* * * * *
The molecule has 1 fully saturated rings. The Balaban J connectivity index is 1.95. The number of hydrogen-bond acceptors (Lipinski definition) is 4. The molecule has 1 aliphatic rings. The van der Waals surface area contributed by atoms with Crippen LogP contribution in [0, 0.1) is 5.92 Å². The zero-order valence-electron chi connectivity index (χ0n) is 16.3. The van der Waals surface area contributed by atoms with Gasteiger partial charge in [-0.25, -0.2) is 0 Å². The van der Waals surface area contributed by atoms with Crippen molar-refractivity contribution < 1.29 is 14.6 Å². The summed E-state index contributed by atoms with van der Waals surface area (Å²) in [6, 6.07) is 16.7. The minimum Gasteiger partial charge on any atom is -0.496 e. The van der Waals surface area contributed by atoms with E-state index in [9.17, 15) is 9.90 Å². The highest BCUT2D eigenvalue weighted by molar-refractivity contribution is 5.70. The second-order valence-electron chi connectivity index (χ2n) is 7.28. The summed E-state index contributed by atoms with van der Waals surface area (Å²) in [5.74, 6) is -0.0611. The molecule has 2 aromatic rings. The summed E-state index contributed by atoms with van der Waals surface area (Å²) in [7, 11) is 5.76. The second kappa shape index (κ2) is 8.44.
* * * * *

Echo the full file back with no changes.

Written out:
The molecule has 1 fully saturated rings. The Balaban J connectivity index is 1.95. The number of hydrogen-bond acceptors (Lipinski definition) is 4. The molecule has 1 aliphatic rings. The van der Waals surface area contributed by atoms with Crippen LogP contribution in [0, 0.1) is 5.92 Å². The zero-order valence-electron chi connectivity index (χ0n) is 16.3. The van der Waals surface area contributed by atoms with Gasteiger partial charge in [-0.25, -0.2) is 0 Å². The van der Waals surface area contributed by atoms with Crippen molar-refractivity contribution < 1.29 is 14.6 Å². The summed E-state index contributed by atoms with van der Waals surface area (Å²) in [6, 6.07) is 16.7. The minimum Gasteiger partial charge on any atom is -0.496 e. The van der Waals surface area contributed by atoms with E-state index in [9.17, 15) is 9.90 Å². The highest BCUT2D eigenvalue weighted by molar-refractivity contribution is 5.70. The second-order valence-electron chi connectivity index (χ2n) is 7.28. The summed E-state index contributed by atoms with van der Waals surface area (Å²) in [5.74, 6) is -0.0611. The molecule has 2 aromatic rings. The summed E-state index contributed by atoms with van der Waals surface area (Å²) in [7, 11) is 5.76. The second kappa shape index (κ2) is 8.44.